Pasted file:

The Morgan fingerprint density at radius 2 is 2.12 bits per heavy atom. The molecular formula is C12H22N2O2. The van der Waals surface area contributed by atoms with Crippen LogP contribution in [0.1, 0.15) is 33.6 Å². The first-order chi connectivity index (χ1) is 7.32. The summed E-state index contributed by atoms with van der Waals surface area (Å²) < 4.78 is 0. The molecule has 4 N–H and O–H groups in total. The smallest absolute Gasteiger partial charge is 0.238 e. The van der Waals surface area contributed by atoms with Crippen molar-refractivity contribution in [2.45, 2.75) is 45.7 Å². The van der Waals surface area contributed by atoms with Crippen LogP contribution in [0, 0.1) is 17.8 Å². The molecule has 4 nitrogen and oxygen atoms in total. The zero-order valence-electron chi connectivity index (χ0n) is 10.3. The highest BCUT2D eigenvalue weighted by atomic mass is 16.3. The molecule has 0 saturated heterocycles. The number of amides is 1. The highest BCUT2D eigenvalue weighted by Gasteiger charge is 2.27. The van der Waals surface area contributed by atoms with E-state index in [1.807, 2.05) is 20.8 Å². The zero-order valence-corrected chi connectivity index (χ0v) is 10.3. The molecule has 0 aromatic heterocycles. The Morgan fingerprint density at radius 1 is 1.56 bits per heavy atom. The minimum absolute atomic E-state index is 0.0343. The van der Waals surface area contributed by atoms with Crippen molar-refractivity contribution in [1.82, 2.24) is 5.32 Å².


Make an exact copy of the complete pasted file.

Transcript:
The Morgan fingerprint density at radius 2 is 2.12 bits per heavy atom. The molecular formula is C12H22N2O2. The van der Waals surface area contributed by atoms with Crippen LogP contribution in [0.1, 0.15) is 33.6 Å². The first-order chi connectivity index (χ1) is 7.32. The summed E-state index contributed by atoms with van der Waals surface area (Å²) < 4.78 is 0. The molecule has 4 N–H and O–H groups in total. The smallest absolute Gasteiger partial charge is 0.238 e. The van der Waals surface area contributed by atoms with Crippen molar-refractivity contribution in [2.45, 2.75) is 45.7 Å². The van der Waals surface area contributed by atoms with Crippen LogP contribution in [0, 0.1) is 17.8 Å². The molecule has 4 nitrogen and oxygen atoms in total. The zero-order valence-electron chi connectivity index (χ0n) is 10.3. The highest BCUT2D eigenvalue weighted by atomic mass is 16.3. The molecule has 0 saturated heterocycles. The number of amides is 1. The highest BCUT2D eigenvalue weighted by Gasteiger charge is 2.27. The van der Waals surface area contributed by atoms with E-state index in [1.807, 2.05) is 20.8 Å². The zero-order valence-corrected chi connectivity index (χ0v) is 10.3. The molecule has 0 aromatic heterocycles. The Morgan fingerprint density at radius 1 is 1.56 bits per heavy atom. The minimum absolute atomic E-state index is 0.0343. The van der Waals surface area contributed by atoms with Crippen molar-refractivity contribution in [1.82, 2.24) is 5.32 Å².